Midland City Council approves special assessment district for downtown businesses

MIDLAND — City Council renewed a downtown special assessment district at its Monday meeting.

The Council met to discuss several items related to the economy and the budget. These included the Special Assessment for Downtown Events and the upcoming Community Development Block Grant.

The council held a public hearing to determine the need for the “2022 Downtown Economic Revitalization Public Improvement Special Assessment District” as provided for in the Commercial Areas Redevelopment Act (SARA). This program offers $90,000, or $45,000 per year, to be billed districtwide to downtown property owners between July 1, 2022 and July 1, 2023, said Selina Tisdale, director of community affairs for the city.

She said the special assessment was needed to fund downtown events such as Mini Golf on the Main, National Small Business Day and Holly Jolly Days, as well as staff support and street lighting. holidays. This special assessment was established in 1994.

A downtown financial advisory firm sent in a written objection to the special assessment. Council member Steve Arnosky said while these events are great for visitors and the community, he understands the nature of the objection. He said he’s not sure these events are equally important to all downtown businesses.

“Events are great, but how do you pay? It feels like you arm people a little bit if they have a business,” Arnosky said.

Mayor Maureen Donker said homeowners reap the benefits of locating their businesses downtown.

“Sometimes you choose to be in a downtown area because it brings things to you,” Donker said. “I understand that (objection), but I think we have a lot of office space, so if you choose office space, you can choose another part of town.”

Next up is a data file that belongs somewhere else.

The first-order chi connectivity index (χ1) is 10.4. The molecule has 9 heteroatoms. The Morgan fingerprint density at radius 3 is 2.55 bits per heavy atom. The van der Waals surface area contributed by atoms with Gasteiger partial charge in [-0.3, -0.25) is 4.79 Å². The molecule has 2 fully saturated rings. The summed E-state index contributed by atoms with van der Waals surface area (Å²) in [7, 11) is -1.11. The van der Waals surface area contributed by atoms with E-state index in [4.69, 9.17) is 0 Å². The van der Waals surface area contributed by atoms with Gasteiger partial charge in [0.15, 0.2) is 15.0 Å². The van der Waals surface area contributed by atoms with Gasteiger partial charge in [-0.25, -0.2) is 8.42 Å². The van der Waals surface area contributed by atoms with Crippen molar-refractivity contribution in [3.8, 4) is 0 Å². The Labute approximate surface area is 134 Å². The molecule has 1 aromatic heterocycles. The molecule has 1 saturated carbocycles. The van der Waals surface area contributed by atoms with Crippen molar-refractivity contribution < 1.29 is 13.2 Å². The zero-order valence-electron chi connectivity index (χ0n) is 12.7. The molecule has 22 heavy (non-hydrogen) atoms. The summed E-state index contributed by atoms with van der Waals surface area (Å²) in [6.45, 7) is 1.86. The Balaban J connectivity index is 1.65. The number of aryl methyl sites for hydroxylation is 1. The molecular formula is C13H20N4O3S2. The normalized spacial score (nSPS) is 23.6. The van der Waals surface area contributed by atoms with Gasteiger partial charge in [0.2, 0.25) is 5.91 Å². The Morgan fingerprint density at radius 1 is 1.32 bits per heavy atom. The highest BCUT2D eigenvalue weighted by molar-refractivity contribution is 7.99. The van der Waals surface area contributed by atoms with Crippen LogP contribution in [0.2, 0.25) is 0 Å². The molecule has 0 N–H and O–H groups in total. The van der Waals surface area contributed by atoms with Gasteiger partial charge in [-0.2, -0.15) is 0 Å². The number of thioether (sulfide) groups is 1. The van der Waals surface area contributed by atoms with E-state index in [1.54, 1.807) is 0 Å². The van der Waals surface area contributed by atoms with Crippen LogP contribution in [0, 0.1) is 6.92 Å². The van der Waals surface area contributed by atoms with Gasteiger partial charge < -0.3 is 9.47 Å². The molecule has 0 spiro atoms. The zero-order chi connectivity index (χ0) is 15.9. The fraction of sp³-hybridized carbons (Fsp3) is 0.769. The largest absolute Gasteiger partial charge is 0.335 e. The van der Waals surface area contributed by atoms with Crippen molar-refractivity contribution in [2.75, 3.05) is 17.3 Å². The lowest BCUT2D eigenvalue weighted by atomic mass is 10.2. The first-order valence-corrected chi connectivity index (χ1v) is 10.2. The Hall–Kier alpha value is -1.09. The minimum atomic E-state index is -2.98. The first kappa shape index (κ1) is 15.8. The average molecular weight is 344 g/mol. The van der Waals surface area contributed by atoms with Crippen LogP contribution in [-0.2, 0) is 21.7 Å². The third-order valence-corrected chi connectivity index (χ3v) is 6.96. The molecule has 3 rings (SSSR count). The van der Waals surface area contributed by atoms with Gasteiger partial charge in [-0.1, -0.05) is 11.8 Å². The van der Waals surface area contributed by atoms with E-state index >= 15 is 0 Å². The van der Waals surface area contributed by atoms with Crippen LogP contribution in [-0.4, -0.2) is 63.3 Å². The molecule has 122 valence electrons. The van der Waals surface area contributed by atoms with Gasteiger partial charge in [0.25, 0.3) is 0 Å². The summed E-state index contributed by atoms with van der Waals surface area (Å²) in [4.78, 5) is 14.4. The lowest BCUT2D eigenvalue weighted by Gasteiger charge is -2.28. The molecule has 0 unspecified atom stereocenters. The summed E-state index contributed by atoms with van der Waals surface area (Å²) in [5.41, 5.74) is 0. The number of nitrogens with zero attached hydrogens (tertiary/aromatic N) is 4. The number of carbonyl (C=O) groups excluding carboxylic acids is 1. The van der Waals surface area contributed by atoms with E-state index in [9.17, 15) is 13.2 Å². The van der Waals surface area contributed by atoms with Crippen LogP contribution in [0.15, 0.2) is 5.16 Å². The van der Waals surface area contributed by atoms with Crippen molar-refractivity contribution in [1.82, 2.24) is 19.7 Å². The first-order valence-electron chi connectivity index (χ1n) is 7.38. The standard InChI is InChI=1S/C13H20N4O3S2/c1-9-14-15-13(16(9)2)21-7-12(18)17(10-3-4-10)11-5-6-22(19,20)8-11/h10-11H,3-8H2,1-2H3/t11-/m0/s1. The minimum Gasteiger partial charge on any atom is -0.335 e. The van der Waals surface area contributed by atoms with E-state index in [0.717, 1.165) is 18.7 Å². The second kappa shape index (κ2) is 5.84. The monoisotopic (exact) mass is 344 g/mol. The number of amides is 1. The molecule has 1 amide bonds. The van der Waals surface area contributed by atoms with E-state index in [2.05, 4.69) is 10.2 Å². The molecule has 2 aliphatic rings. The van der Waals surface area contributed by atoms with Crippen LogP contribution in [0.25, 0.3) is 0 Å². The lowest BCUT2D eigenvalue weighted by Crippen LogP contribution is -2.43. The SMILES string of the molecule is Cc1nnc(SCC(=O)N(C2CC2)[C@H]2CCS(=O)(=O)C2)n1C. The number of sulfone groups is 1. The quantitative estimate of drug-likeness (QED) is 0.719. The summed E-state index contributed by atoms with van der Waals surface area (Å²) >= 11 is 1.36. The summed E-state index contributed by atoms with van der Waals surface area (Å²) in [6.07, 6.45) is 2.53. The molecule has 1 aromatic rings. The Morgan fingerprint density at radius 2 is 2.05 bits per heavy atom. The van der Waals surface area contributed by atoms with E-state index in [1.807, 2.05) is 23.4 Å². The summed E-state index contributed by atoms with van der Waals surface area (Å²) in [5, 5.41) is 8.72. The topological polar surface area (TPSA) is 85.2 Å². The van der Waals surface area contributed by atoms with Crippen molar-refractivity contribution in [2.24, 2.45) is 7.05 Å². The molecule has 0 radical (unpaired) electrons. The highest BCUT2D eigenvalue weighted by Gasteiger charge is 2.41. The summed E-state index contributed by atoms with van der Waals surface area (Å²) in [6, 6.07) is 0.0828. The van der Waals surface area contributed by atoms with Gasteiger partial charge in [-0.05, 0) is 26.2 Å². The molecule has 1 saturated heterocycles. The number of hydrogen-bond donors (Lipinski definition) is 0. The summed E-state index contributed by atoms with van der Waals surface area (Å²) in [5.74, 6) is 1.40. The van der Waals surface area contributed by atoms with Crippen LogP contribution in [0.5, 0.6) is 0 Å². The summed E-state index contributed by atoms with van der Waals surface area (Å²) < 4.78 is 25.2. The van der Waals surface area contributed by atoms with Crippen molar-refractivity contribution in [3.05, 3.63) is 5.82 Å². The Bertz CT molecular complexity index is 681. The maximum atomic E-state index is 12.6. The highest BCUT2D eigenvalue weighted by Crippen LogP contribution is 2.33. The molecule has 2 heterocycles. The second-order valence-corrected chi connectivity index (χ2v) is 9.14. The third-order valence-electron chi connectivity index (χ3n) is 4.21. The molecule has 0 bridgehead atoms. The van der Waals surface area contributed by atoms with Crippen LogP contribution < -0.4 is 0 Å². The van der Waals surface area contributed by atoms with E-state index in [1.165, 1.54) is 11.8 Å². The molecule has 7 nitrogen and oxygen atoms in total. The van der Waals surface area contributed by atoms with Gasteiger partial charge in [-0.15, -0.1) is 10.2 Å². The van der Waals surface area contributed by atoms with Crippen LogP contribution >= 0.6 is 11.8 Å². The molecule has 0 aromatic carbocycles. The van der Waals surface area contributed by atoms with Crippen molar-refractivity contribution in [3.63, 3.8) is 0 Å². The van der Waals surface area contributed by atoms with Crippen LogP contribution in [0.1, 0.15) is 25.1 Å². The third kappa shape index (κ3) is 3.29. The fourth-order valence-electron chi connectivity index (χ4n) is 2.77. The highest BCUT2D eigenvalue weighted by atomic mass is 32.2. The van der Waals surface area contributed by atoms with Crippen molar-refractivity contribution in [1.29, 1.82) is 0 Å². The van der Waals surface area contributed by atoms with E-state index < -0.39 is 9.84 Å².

The special assessment was approved by a vote of 5-0.

The Board also voted the 2022-23 Community Development Block Grant (CDBG) budget and its 2022-23 action plan. CDBG aims to provide a cooperative public and private environment for community development and housing initiatives to meet the needs of people from all socio-economic groups in the city, said the Director of Planning and Community Development, Grant Murschel.

The budget items are listed below:

  • General planning and administration ($46,000)
  • Acquisition of vacant property by Habitat for Humanity ($30,000)
  • Home-to-home accessibility modifications and mobile home repairs ($15,000)
  • Habitat for Humanity Home Repair ($60,000)
  • Washington Woods Lock Replacement ($57,000)
  • Washington Woods Steam Table Replacement ($10,000)
  • Washington Woods Stove Replacement ($15,000)
  • Cleveland Manor Downspout and Gutter Installation ($40,000)
  • Michigan Fair Housing Testing Legal Services ($4,500)
  • Central Park Improvements Deferral ($156,399)
  • Cleveland Park Improvements ($11,500)
  • Provident ($5,000)

There will be changes to the CDBG Coronavirus Relief and CDBG Declared Disaster Recovery budgets last year, Murschel said.

The council approved the budget by a 5-0 vote and authorized the mayor and city clerk to sign the associated sub-recipient agreements.

Other Board Business:

  • Council heard the second reading of the city’s landfill fee increases and approved them by a 5-0 vote.
  • Council approved the installation of a pedestrian handrail along the pathway behind Riverside Place in a 5-0 vote. The project will cost $40,000.
  • The Council held a public hearing for the proposed budget for the 2022-2023 fiscal year, but no public comment was made.

David H. Henry